I don't doubt the sharpness, just saying shaving is not a great test.Hmm .... the problem is I don't have a good reference for what "extremely sharp" is. In my defense after sharpening that way, I used them to cut 4 large mortises in hickory on my Barn Door project, mostly with only hand pressure.
Still it did take a while and if there's something I can add to the process get a better edge, suggestions are welcome. Really don't want to make a major change (like buying a grinder) but adding a step or two that will make a difference is definitely on the table.
there are two kitchen knives that I spent (a good amount of) time sharpening and was told by "the user" that they were not sharp.I have sharpened knives for people and they would "resharpen" on 100 grit sandpaper.
They don't use a sharp knife, they use a saw.
If you understand sharpening you can use a tea cup to sharpen a knife. The sharpening system doesn’t really matter as long as you have coarse, medium, and fine AND know how to use what you have.The problem with a lot of classes is that unless the student has the exact same equipment in his shop, the class is little more than how to use the teacher's equipment. The best case would be for an experienced teacher to come to your shop and show how to sharpen on the equipment and accessories you already have.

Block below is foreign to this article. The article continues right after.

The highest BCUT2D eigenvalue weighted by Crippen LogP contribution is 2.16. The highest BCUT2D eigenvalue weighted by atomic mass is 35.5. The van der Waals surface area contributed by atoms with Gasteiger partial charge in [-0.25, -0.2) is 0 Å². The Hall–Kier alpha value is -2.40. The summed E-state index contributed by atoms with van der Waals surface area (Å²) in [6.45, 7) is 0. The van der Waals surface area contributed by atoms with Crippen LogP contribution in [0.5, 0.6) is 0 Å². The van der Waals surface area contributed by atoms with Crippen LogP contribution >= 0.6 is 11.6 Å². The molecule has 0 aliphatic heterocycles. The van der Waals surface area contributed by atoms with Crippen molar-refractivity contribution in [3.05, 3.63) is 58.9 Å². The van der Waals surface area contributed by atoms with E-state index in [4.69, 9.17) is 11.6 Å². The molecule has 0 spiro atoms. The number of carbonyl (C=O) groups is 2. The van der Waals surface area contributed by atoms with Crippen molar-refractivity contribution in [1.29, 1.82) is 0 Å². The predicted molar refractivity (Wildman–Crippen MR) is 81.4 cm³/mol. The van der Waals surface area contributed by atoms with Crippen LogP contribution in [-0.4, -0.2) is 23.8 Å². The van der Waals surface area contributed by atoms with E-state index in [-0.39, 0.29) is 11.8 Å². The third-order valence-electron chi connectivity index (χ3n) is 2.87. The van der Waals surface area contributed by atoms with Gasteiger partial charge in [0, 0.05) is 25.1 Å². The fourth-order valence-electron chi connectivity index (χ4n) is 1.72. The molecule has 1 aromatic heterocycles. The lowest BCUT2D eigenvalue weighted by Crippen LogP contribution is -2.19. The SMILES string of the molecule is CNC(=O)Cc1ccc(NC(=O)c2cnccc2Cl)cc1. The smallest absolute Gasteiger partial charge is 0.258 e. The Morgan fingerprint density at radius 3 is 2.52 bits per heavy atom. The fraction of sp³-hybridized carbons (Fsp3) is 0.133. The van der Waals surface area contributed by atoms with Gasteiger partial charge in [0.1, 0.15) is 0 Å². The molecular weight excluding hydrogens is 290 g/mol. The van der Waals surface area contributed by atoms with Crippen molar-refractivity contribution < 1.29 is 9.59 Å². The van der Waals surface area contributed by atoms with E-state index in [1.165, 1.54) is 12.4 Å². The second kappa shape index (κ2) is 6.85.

Set your bevels on both sides, work one side til you feel a burr all along the edge, work that burr back to the other side, DO NOT break off the burr, hone then polish. What's to test? If you are getting different results each time then you are not doing the same thing.NOPE! not true - when you sharpen a kitchen knife you can do the same thing twice and get different results - you HAVE to test it.